Mother’s day is a much bigger deal than Father’s day. Why? Well, there’s just something extra special about mom (sorry Dad!). So, today’s post is about an under-appreciated group of moms (you guessed it), Arizona black rattlesnakes!
Human moms – you think you have it tough? Rattlesnake maternal duties may only last a couple weeks, but during that time they may have to protect their kids from extreme temperatures, a suite of predators, annoying (and deadly?) squirrels, and clumsy humans with cameras… By the time they give birth, mother rattlesnakes likely haven’t eaten in weeks or even months, but they wait another couple weeks to give full attention to their newborns. So here’s to you rattlesnake mommies!
We’ll start with the most famous of all, Cap Mama, who showed us what a typical day is like for a new rattlesnake family:
Sigma may have been one of our smaller mothers, but what she lacked in size she made up for in bravery:
Every mom needs a day off. So the lucky (or smart?) rattlesnakes that nest in groups help each other out with maternal duties. If one is still pregnant, and thus needs to be on the surface basking, she attend to the newborns while the new mother stays in cover for a well-deserved rest. Priscilla was the first rattlesnake we observed exhibiting this baby-sitting behavior.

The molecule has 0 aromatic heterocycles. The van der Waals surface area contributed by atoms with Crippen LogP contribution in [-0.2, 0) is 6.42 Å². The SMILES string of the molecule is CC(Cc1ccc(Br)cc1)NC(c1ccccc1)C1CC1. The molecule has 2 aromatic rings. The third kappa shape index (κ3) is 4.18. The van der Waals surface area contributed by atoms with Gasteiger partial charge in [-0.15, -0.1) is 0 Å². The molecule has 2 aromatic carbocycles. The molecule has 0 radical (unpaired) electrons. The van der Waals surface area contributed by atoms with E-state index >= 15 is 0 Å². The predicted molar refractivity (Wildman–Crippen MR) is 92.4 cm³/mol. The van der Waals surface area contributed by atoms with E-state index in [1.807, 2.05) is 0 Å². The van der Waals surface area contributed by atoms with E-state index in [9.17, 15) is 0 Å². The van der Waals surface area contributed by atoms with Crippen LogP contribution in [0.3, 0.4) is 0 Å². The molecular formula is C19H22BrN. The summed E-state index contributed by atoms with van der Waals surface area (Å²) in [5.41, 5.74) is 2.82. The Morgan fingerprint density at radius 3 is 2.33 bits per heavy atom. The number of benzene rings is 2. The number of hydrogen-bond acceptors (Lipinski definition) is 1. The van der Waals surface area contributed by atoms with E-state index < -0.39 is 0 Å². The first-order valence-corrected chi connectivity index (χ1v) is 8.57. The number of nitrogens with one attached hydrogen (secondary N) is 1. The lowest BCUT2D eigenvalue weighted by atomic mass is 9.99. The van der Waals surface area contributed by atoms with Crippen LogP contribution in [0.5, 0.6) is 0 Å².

Male rattlesnakes occasionally help out in this way too. Although we’ve never observed any active care or protective behavior from males, just the presence of a large rattlesnake may be enough to deter some predators.
Sometimes the youngest (smallest) mom gets stuck with the surface duties of caring for the newborns. Eve was the smallest of the pair of snakes that nested at this site; we saw her often on the surface with way too many babies to have all been her own. The older (larger) female was rarely seen on the surface with the newborns.
This is the first Mother’s day in years that we haven’t spent at dens with our rattlesnake mothers-to-be. But, as of last week, two (Persephone and Luna) of our three Muleshoe rattlesnakes are still near their dens. While this is atypical rattlesnake behavior in general, it is characteristic of pregnant Arizona black rattlesnakes. So maybe we’ll have a couple more names to add to this list next year!